Depression and Arthritis
While we all get depressed sometimes, serious psychiatric depressions
constitute major illness. The patient feels helpless and worthless.
Everything is down, down, down. Sleep may be disturbed by obsessive,
recurring, pessimistic thoughts, and the musculoskeletal system works
very slowly. Speech is slow, body movements are slow, and there is
frequently stiffness throughout much of the body. These pains and
stiffness may be called "rheumatism" or "arthritis"; they are most
frequent in older individuals.
Depressive reactions may follow loss of
a loved one. These grief reactions, while similar, are ultimately less
serious since they resolve after several months of adjustment.
This syndrome is a vague one. It may blend with psychogenic
rheumatism or with fibromyalgia. The sleep deprivation mechanism that
operates in fibromyalgia probably accentuates the symptoms associated
with depression. And the patient may use the musculoskeletal symptoms to
explain why he or she just isn't getting along very well, thus using a
mechanism of secondary gain like that of psychogenic rheumatism.
Again, the symptoms frequently don't come from specific body areas or
follow usual nerve or muscle paths. The depression is general, so these
syndromes will involve many parts of the body.
Similar symptoms occur with an inactive thyroid gland. Parkinson's
disease, due to hardening of the arteries, is common in older people and
can result in slowness and stiffness. Both thyroid disease and
Parkinson's disease can be treated effectively, so it is important to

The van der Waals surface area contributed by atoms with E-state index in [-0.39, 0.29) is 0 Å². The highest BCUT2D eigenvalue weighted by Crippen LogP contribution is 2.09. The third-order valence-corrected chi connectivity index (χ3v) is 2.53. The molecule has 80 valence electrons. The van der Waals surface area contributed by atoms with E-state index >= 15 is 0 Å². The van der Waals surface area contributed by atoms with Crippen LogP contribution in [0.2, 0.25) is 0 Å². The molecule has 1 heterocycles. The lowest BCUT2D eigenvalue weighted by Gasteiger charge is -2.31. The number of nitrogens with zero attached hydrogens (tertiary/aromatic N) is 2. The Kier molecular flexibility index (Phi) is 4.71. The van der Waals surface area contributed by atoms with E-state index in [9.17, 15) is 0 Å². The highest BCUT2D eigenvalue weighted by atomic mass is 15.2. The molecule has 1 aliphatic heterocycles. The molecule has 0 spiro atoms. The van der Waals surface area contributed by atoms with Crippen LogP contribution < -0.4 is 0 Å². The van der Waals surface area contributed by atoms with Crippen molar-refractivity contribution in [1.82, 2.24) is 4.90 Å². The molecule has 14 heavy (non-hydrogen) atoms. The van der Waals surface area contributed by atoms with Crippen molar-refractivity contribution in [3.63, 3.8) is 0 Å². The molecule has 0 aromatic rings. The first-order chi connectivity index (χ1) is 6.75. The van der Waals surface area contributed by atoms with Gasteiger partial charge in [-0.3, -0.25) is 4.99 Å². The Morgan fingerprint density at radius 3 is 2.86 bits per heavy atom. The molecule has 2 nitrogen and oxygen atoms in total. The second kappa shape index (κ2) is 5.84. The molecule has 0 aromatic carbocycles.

recognize their presence.
These syndromes are a signal to consider major lifestyle changes,
even if the person's age is advanced. It is important to look forward to
future events rather than only backward at what has gone before. New
activities, new social groups, and new friends should be encouraged. It
is a time for physical activity and for staying out of the house, even
if such activities must be forced. Plant some young new trees and plan
to attend the grandchildren's college graduation, even if they are only
Medication may be required for treatment of the depression; such
medication is often successful. On the other hand, the usual
nonsteroidal musculoskeletal drugs should not be used. Drugs like Valium
and codeine should be avoided. These drugs are themselves depressants,
can aggravate symptoms, and may perpetuate the problem. Minor
painkilling medications, such as acetaminophen (Tylenol) may be used but
are unlikely to help a great deal.